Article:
You do what? From accountant to the stars to sustainable chocolate producer, RIT alumni have some pretty cool careers. Below, read about Frank Selvaggi ’81, a trusted financial advisor to the biggest stars in the entertainment industry.
Frank Selvaggi ’81 (accounting) recognized early on that he wasn’t cut out for a typical 9-to-5 desk job. But he never could have imagined that answering a classified ad for a rock-and-roll accountant would lead to a career as a trusted financial advisor to the biggest stars in the entertainment industry.
After a brief stint managing the tour accounting for rockers Def Leppard, U2 and several members of Bruce Springsteen’s E-Street band, Selvaggi’s career really took off in 1983. He was recruited by Manhattan-based accountant Abe Altman.
Altman asked him to work with the 17-year-old daughter of one of the firm’s clients, who was starring in a television show and needed someone to file her tax return. Selvaggi agreed to meet with the young actress—Sarah Jessica Parker, who just finished one season on the 1980s sitcom Square Pegs.
That professional relationship led to a slew of 20-something actors who hired Selvaggi as their accountant, including Robert Downey Jr., Parker’s boyfriend at the time.
In 1986, Selvaggi accepted an offer from Altman to become a partner in a new firm. Today, Selvaggi, who still manages Parker’s finances, is founding and managing partner of the entertainment accounting firm Altman, Greenfield and Selvaggi, and represents A-listers Anne Hathaway, Jessica Lange, Edward Norton, Jimmy Fallon and Alan Cumming, among others.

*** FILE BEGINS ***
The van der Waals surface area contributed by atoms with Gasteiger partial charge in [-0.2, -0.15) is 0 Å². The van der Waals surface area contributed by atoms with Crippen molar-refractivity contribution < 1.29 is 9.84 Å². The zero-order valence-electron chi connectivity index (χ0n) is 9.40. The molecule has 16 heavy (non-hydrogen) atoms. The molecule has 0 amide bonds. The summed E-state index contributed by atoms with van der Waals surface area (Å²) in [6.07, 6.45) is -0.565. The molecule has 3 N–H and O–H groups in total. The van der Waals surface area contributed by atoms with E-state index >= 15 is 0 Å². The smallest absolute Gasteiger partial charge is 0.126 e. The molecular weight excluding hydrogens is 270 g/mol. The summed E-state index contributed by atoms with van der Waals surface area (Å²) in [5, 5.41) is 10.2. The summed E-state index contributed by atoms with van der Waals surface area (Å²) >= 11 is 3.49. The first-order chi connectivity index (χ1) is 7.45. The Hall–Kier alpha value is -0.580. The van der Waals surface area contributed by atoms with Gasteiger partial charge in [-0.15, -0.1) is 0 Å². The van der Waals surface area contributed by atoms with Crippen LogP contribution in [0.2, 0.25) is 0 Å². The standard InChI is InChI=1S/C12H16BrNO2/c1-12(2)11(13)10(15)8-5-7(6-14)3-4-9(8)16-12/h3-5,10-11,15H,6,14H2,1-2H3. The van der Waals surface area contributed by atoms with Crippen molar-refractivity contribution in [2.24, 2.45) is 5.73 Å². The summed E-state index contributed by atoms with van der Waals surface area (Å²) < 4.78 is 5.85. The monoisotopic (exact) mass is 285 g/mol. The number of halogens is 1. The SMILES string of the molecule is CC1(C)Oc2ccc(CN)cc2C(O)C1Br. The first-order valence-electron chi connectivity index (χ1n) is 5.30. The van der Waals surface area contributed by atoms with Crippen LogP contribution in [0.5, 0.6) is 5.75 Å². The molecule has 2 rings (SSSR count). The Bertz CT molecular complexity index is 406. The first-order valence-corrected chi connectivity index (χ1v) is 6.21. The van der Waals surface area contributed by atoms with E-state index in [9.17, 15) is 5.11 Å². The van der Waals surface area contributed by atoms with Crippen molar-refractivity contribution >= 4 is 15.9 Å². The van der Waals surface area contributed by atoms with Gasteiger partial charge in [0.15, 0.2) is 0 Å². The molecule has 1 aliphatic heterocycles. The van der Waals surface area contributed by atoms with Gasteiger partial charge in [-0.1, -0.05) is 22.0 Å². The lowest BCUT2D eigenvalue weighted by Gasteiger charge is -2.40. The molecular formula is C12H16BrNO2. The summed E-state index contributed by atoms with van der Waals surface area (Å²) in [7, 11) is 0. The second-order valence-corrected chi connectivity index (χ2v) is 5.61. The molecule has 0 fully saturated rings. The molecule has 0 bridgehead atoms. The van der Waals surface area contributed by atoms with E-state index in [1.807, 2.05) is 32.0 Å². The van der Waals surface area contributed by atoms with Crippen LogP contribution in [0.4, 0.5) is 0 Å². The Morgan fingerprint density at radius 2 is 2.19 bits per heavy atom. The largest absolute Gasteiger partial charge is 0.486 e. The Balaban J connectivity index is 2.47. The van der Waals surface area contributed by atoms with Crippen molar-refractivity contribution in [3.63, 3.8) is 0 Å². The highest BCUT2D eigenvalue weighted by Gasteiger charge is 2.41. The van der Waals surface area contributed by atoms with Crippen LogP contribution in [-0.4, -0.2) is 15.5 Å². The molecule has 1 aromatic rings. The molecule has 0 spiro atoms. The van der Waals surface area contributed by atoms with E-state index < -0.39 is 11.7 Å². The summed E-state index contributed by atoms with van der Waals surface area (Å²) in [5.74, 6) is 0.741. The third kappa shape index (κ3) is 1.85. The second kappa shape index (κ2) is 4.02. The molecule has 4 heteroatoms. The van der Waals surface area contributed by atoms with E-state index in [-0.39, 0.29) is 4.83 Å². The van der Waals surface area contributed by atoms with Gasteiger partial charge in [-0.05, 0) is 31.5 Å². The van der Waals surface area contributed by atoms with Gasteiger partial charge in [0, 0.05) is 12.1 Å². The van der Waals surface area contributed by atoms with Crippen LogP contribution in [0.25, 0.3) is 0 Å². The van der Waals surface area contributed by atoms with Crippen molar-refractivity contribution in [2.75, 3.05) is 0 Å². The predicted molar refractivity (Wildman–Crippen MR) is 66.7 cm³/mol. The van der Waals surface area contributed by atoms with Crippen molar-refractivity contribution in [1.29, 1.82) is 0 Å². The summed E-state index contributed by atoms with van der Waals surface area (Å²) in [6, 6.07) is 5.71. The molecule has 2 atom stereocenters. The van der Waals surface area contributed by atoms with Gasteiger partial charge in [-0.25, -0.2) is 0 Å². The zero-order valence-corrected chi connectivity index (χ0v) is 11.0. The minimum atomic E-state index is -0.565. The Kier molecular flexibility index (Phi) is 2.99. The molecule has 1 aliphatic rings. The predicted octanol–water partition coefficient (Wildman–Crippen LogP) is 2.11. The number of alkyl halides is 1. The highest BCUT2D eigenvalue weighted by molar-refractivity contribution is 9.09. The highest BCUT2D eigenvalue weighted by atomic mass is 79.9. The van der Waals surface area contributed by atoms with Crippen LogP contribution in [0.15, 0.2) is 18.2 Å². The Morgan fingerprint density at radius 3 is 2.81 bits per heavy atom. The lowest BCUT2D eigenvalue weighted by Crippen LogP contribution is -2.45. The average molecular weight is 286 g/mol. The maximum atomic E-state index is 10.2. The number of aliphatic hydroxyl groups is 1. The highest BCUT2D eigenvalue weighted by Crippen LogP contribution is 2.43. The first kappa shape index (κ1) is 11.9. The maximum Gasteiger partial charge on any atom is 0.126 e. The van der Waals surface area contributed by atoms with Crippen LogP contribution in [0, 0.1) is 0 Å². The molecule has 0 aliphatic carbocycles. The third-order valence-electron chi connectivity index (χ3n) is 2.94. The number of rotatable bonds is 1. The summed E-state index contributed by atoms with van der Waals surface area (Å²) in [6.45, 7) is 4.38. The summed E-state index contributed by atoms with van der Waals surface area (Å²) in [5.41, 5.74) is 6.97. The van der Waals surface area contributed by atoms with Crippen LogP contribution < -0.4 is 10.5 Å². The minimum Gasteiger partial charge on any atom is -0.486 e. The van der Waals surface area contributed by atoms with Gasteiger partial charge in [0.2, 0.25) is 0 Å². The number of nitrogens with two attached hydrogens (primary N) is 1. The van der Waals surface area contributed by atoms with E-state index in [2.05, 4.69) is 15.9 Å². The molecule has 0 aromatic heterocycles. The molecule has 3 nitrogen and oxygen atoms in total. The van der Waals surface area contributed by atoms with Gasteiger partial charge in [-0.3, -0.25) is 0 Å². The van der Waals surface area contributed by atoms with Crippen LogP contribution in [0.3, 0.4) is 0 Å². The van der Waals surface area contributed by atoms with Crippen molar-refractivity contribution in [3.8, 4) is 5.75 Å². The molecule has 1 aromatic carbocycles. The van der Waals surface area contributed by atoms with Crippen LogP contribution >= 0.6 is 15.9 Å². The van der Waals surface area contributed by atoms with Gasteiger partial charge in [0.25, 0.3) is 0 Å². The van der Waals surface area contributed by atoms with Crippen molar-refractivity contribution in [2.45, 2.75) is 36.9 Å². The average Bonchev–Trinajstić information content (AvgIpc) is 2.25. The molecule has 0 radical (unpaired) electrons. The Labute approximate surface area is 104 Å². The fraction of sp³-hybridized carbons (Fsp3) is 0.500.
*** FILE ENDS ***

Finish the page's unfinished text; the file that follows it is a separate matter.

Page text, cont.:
He was also named one of “Hollywood’s 25 Top Business Managers of 2017” by The Hollywood Reporter, and his company recently opened another office in Los Angeles.
“I was 25 years old when I was asked to become a partner in the firm,” said Selvaggi. “I asked my father what I should do. He told me to take the job and be my own boss.”
The firm files tax returns, helps with estate planning and guides investments. Selvaggi is involved in almost every financial aspect of his clients’ lives.
“If they’re renovating a house, I’m at site meetings. If they’re looking to buy property, I’ll go on field trips with them to check it out. My best advice to my clients has always been ‘pay your taxes and don’t spend too much money.’”
One of his clients, Abbi Jacobson, star of Comedy Central’s Broad City, has worked with Selvaggi for years.
“He’s supportive, encouraging and hands-on with his clients, which allows me to work on my various projects while feeling safe and taken care of in regards to my business,” Jacobson said. “I also often ask his advice regarding dogs, it’s not just finances.”
Selvaggi said he can understand why people in the outside world would view his job as glamorous, but he credits his down-to-earth clients for keeping him grounded. “I’m really an introvert who chooses not to attend movie premieres or other red carpet events. My clients would rather know that I’m at the office managing their finances.”
Selvaggi’s firm was recently acquired by Focus Financial and he is planning to retire in the next few years. He is looking forward to spending more time with his husband, Bill Shea, while continuing his work as an advocate for the gay community.
“One thing that I’ve learned is that life gives you a finite number of possibilities,” he said. “Doors open and it’s up to you whether you walk through those doors. If I hadn’t taken my dad’s advice and walked through that door, my life would have been completely different.”